Private lender SoFi is suing to overturn the Biden administration’s last extension of the pause on federal student loan payments, arguing the move is unlawful and harms its student loan refinancing business.
The lawsuit, filed in the U.S. District Court for the District of Columbia on Friday, takes aim at Education Secretary Miguel Cardona and the department’s decision in November to extend the pandemic-era moratorium while the Supreme Court considers Biden’s student loan forgiveness program. At the time, Cardona said the extension was intended to alleviate “financial uncertainty” for borrowers awaiting word on the relief program’s fate.
SoFi argues the rationale is out of step with the 2003 Higher Education Relief Opportunities for Students Act, the legal authority the department is using to suspend payments.
“We have supported and continue to support targeted student loan forgiveness, in addition to the student loan payment moratorium during the economic crisis at the height of the COVID-19 pandemic. However, it’s time for the administration to follow through on its word to end the federal student loan payment moratorium. This latest extension is an illegal overreach,” SoFi said in a statement to The Washington Post on Monday.
A spokesperson for the Education Department said the payment pause stands on firm legal ground.
“This lawsuit is an attempt by a multibillion dollar company to make money while they force 45 million borrowers back into repayment — putting many at serious risk of financial harm,” the department said in a statement.
The Heroes Act authorizes the education secretary “to alleviate the hardship that federal student loan recipients may suffer as a result of national emergencies.” The Trump administration first used the statute in March 2020 to give borrowers the option of postponing student loan payments as the coronavirus pandemic battered the economy. Congress later codified the reprieve in the Cares Act and made it automatic.
The Trump administration twice extended the payment moratorium, and Biden’s White House has done so six times. The Biden administration had earlier justified its actions as necessary to help borrowers recover from the economic fallout of the public health crisis. The Heroes Act also is the legal basis of the administration’s embattled plan to forgive up to $20,000 in debt for eligible federal student loan borrowers.
But SoFi argues that tying the latest extension to the Supreme Court’s review of loan forgiveness is improper. It wants the courts to invalidate the last extension or order the Education Department to make borrowers who are ineligible for Biden’s debt relief program start repaying their loans.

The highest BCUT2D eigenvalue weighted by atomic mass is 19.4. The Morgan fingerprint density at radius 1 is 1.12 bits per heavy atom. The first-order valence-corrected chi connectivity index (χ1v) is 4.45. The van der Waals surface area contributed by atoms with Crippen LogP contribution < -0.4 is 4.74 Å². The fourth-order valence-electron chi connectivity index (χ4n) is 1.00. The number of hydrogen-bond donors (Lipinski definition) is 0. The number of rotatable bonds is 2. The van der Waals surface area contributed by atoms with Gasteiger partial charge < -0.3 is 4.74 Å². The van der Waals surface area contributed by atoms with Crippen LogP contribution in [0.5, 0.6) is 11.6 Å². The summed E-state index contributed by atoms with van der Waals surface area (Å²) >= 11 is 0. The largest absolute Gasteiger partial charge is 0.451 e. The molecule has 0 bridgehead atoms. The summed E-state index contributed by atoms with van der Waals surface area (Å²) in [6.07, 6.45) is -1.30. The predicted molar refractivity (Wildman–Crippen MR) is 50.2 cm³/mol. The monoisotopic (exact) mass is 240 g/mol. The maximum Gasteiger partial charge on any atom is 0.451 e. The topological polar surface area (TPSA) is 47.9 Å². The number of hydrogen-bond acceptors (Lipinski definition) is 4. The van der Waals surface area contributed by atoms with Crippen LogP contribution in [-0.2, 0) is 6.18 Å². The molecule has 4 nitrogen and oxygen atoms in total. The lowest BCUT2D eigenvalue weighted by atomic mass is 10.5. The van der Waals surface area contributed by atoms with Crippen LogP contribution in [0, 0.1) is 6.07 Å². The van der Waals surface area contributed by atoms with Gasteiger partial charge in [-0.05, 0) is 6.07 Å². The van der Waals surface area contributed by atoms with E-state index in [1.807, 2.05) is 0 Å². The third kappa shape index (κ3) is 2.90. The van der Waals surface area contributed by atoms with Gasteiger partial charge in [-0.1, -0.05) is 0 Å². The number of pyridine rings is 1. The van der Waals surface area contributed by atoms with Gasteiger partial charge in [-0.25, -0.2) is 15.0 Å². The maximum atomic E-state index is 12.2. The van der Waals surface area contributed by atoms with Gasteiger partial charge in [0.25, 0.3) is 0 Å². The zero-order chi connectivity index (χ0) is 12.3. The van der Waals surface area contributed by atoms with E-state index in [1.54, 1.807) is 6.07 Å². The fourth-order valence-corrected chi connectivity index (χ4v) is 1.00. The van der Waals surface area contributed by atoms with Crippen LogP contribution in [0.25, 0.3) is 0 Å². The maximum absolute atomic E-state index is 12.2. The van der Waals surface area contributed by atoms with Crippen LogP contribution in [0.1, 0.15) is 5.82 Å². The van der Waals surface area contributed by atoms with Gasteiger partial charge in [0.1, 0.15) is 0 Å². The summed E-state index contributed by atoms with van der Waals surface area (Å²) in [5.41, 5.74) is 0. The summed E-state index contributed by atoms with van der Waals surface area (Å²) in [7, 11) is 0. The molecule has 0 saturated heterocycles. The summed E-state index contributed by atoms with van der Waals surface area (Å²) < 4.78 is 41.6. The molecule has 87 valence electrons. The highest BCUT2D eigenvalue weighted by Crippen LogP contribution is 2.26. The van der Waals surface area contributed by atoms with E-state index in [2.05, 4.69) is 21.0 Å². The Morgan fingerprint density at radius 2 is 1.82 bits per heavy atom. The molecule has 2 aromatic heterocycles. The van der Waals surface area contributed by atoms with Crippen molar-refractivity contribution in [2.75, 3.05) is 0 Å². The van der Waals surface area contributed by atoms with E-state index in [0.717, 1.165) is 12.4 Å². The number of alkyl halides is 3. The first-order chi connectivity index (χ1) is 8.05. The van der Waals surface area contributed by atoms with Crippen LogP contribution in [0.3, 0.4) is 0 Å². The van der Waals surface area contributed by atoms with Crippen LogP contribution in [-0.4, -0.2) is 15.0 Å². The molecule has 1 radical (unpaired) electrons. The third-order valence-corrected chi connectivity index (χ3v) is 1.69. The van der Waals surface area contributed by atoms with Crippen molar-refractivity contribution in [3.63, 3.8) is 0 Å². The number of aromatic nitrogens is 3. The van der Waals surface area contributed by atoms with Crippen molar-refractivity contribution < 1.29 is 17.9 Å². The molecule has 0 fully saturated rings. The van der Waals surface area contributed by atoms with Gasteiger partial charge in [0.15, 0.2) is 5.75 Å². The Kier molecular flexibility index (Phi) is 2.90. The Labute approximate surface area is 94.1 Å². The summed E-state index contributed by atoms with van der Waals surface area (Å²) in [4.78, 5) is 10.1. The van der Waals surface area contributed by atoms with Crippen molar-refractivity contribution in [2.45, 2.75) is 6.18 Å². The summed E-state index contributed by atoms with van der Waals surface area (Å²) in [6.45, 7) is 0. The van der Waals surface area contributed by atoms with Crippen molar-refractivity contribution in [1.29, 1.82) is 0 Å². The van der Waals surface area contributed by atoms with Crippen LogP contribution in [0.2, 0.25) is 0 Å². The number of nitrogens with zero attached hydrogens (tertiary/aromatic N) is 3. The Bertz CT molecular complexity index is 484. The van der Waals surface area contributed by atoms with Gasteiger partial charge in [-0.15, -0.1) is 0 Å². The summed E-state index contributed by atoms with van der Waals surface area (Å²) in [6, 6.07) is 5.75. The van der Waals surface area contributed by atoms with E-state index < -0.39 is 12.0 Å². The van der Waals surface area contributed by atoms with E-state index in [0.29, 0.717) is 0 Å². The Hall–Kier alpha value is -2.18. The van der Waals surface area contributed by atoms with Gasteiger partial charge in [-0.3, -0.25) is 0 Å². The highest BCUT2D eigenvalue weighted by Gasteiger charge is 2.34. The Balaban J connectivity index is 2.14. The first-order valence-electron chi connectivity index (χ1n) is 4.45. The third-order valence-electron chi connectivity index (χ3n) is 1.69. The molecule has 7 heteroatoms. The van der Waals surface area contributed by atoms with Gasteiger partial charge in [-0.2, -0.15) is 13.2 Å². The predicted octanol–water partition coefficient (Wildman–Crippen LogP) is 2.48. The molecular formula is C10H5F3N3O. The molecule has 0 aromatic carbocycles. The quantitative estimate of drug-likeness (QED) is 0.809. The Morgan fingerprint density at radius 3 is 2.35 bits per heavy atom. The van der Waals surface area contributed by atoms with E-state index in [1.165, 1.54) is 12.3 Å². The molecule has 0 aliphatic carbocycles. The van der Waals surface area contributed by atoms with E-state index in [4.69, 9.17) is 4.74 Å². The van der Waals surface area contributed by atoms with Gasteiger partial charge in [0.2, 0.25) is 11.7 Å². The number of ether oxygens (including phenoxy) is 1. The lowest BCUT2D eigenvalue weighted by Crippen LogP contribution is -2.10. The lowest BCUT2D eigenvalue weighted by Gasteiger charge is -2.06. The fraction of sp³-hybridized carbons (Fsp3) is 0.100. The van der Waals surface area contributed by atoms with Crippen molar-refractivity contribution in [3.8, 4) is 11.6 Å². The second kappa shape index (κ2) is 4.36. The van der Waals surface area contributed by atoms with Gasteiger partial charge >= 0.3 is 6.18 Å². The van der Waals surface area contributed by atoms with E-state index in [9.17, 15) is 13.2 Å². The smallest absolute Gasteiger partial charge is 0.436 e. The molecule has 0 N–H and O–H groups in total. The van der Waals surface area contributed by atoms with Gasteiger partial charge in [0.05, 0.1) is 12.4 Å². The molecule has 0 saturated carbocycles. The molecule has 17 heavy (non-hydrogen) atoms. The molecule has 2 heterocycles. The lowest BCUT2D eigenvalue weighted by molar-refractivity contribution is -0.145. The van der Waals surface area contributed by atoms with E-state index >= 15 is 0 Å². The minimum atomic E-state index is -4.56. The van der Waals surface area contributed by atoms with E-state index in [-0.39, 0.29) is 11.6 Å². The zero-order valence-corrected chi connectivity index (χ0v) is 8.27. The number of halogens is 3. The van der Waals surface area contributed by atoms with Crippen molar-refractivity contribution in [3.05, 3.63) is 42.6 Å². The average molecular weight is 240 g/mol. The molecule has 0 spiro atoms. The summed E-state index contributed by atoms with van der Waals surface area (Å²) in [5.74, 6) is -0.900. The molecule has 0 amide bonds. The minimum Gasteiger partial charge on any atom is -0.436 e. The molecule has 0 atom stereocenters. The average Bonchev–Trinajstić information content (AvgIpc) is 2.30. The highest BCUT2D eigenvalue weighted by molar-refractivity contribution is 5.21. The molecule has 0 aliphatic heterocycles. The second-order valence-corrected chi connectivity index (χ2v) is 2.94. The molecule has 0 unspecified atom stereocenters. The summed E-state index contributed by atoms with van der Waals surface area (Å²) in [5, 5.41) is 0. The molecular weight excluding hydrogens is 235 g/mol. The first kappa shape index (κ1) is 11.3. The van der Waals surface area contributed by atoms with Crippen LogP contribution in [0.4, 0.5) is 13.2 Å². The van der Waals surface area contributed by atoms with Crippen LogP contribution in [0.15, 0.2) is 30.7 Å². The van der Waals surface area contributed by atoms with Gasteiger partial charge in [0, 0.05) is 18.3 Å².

SoFi has a lot at stake with the ongoing payment pause. The company made a name for itself by refinancing education loans — lowering the interest rates and monthly payments of people with private and federal student loans. Refinancing federal student loans can save borrowers money, especially those with high-interest graduate debt. But it means giving up federal benefits, including access to income-driven repayment plans and public service loan forgiveness. The trade-off has become less appealing in the wake of the payment pause, according to SoFi.
The moratorium has eliminated the primary benefits of student loan refinancing by suspending interest on most federal student loans for the past three years, the complaint said. Whereas SoFi originated about $450 million to $500 million of refinanced federal student loans per month before March 2020, the volume plummeted by more than 75 percent following the initial pause, according to the company. The decline has accelerated and resulted in the company losing roughly $150 million to $200 million in profits over the past three years, the company said.
“SoFi is being forced to compete with loans with 0% interest rates and for which any ongoing repayment of the principal is entirely optional,” the company said in the complaint. “Every day that the eighth extension of the loan moratorium remains in place, it causes significant, irreparable harm to SoFi.”
The Education Department has said student loan payments will resume 60 days after it is allowed to implement the debt relief program or the litigation is resolved. If no resolution occurs by June 30, payments will restart on Sept. 1, according to the department.
SoFi’s lawsuit is being met with criticism from advocacy groups.
“The real story here is the huge risk this [lawsuit] poses to tens of millions of working people who SoFi would never lend to — families across the country that depend on the student loan payment pause to shield them from financial devastation,” said Mike Pierce, executive director of the Student Borrower Protection Center.
The latest: At a hearing, conservative Supreme Court justices seemed highly skeptical of President Biden’s debt relief plan. To date, Biden’s student loan forgiveness plan is on ice after a Texas judge blocked the student debt relief plan.
Calculate your eligibility: We tackled everything you need to know about the debt relief plan. Use this calculator to see how much of your student loan debt can be forgiven. Here’s what to expect in the student loan forgiveness application.
The opponents: What is happening to student loan forgiveness? A federal appeals court temporarily halted the student debt relief program. Six Republican-led states are also suing to overturn President Biden’s student loan forgiveness plan. An Indiana lawsuit was the first significant legal action seeking to invalidate Biden’s policy.